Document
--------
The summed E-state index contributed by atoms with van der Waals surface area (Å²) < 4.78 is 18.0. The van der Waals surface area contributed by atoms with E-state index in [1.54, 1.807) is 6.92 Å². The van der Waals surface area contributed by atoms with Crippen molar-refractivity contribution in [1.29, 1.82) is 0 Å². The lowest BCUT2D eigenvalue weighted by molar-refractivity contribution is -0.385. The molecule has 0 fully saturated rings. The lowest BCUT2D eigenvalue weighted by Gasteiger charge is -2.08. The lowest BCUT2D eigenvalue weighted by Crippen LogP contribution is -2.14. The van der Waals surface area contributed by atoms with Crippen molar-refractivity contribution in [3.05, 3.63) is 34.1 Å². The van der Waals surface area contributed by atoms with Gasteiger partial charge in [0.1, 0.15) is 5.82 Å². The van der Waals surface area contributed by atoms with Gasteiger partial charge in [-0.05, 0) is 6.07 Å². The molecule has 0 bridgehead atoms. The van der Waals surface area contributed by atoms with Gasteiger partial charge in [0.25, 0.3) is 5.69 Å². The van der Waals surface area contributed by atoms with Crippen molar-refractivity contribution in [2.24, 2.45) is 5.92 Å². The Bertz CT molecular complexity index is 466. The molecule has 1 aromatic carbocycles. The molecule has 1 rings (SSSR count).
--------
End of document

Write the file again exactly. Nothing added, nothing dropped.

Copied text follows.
The summed E-state index contributed by atoms with van der Waals surface area (Å²) < 4.78 is 18.0. The van der Waals surface area contributed by atoms with E-state index in [1.54, 1.807) is 6.92 Å². The van der Waals surface area contributed by atoms with Crippen molar-refractivity contribution in [1.29, 1.82) is 0 Å². The lowest BCUT2D eigenvalue weighted by molar-refractivity contribution is -0.385. The molecule has 0 fully saturated rings. The lowest BCUT2D eigenvalue weighted by Gasteiger charge is -2.08. The lowest BCUT2D eigenvalue weighted by Crippen LogP contribution is -2.14. The van der Waals surface area contributed by atoms with Crippen molar-refractivity contribution in [3.05, 3.63) is 34.1 Å². The van der Waals surface area contributed by atoms with Gasteiger partial charge in [0.1, 0.15) is 5.82 Å². The van der Waals surface area contributed by atoms with Gasteiger partial charge in [-0.05, 0) is 6.07 Å². The molecule has 0 bridgehead atoms. The van der Waals surface area contributed by atoms with Gasteiger partial charge in [0.25, 0.3) is 5.69 Å². The van der Waals surface area contributed by atoms with Crippen molar-refractivity contribution in [2.24, 2.45) is 5.92 Å². The Bertz CT molecular complexity index is 466. The molecule has 1 aromatic carbocycles. The molecule has 1 rings (SSSR count).